Even though Letters Never Sent has only been out a week and a half, I have been overwhelmed by the support I’ve gotten from friends, family and people that I’m only just getting to know. I’ve been amazed and humbled at the interest and also, thrilled with some of the great questions folks have asked — everything from context and setting to what I did to research the novel. I’ve tried to answer each individual question, but I also thought (since there seems to be a fair amount of curiosity about the process) I’d share the answers to the three most common ones here. (You might want to grab a cup of coffee for this because I can ramble on with the best of them.)
What research did you do for the novel?
Well, I read A LOT — particularly as pertaining to the social norms of the time and social movements regarding woman and women’s rights. The fact that Kate left her hometown to go to the city to work at the Sears glove counter was kind of a big deal because she was almost defiantly stepping outside of the socially-accepted norm of getting married and having children. I found the accounts written by women like Kate, who actually bucked the system and embraced these new freedoms, to be fascinating reading.
In addition to slang, clothing styles,and food and beverage prices, I also spent a lot of time researching women’s health issues. Not to give away any of the plot, but certain health care/procedures were more accessible (and common) than I realized. It was surprising to learn how successful women in the 1930s were at finding the resources that they needed. In some ways this proved to be both good and bad.
The part of the research that was the most fun was when I went to Chicago for a long weekend to get a feel for what Kate, Annie and Claire would have seen and experienced. Before leaving Kansas City, I had researched Near North Chicago and identified some places where the characters could have lived. Once there, I was able to look at the buildings and determine which ones I wanted to use. I even chose their rooms based on the outside windows . From that point, I was then able to walk the routes Kate, Annie, Claire and Margie would have walked to work and around the city. I also spent the better part of one afternoon at the Chicago public library where I gazed up at the 38-foot Tiffany glass dome, touched the Carrara Marble and sat in the reading room where Kate loved to hide away and read. There were also visits to museums and the grounds of the 1933 Chicago World’s Fair.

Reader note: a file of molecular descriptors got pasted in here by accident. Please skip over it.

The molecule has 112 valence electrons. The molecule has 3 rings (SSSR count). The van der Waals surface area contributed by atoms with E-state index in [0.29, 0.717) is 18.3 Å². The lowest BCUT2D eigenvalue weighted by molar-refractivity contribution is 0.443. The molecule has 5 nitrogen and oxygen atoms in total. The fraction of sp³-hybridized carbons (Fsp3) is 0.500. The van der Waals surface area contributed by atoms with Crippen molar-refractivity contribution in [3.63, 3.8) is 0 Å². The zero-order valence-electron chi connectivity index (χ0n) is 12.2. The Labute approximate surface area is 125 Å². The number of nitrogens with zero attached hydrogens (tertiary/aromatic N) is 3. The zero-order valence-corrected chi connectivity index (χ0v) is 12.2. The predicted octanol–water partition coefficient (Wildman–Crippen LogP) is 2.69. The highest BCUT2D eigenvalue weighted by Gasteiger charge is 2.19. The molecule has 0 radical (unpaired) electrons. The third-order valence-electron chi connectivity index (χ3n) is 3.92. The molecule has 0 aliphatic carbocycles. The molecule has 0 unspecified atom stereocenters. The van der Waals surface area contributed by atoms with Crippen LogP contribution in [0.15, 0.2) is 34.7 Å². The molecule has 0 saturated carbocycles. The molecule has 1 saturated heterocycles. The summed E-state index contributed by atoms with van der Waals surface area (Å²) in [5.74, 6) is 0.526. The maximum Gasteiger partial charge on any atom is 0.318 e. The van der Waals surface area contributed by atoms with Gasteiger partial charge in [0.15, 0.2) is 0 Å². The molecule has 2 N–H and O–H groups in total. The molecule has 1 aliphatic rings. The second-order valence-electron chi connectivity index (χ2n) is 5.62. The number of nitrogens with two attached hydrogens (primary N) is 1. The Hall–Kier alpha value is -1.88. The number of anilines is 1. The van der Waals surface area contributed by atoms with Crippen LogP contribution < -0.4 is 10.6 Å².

What got left out of the novel that you would have liked to have seen in it?
I spent a lot of time researching the 1933 Chicago World’s Fair. I looked at tons of pictures, postcards and read accounts of the amazing (for the time) things people were able to see and experience. For anyone interested, you can see great, grainy black and white videos of the crowds, the exhibits and of course, Sally Rand and her famous fan dance on Youtube. Having Kate, Annie and Claire there for only a day was tough. I could have written chapters about all there was to see and do but in the end, it didn’t push the story forward. Alas. Pictured at the left is what the grounds look like today — essentially an open field with walking paths.
Do you listen to music and if so, what did you listen to when writing Letters?
I DO listen to music when I write — but only specific songs. Prior to writing, I typically create a playlist that is specific to each novel. There are songs that are the “soundtrack” to the characters and then songs that set the mood. For Letters, I listened to a lot of Billie Holiday (even though many of her recordings were from 1935 – 39), some Glen Miller, Jack Cooper and Ethel Waters. But I also listened to some more contemporary music that I thought personified the characters. I won’t share with whom I associated each song (I’ll let you figure that out). But here’s the non-period playlist I listened to when writing and editing:
“Breathe Me” — Sia
“Jar of Hearts” — Christina Perri
“Slow” — Grouplove
“Little Round Mirrors” — Harvey Danger
“Wild One” — I Am Harlequin
“Knut” — The Unwinding Hours
“Wild World” — Cat Steven
“Never is a Promise” — Fiona Apple
“The Wire” — Patty Griffin
“White Flag” — Dido
“Me and My Charms” — Kristin Hersh
So, I’m guessing by now your coffee is cold but if you want to chat or ask additional questions, please feel free to drop me a line. I’ll do my best to answer — or at least make up a creative lie. And until next time, Moran …out!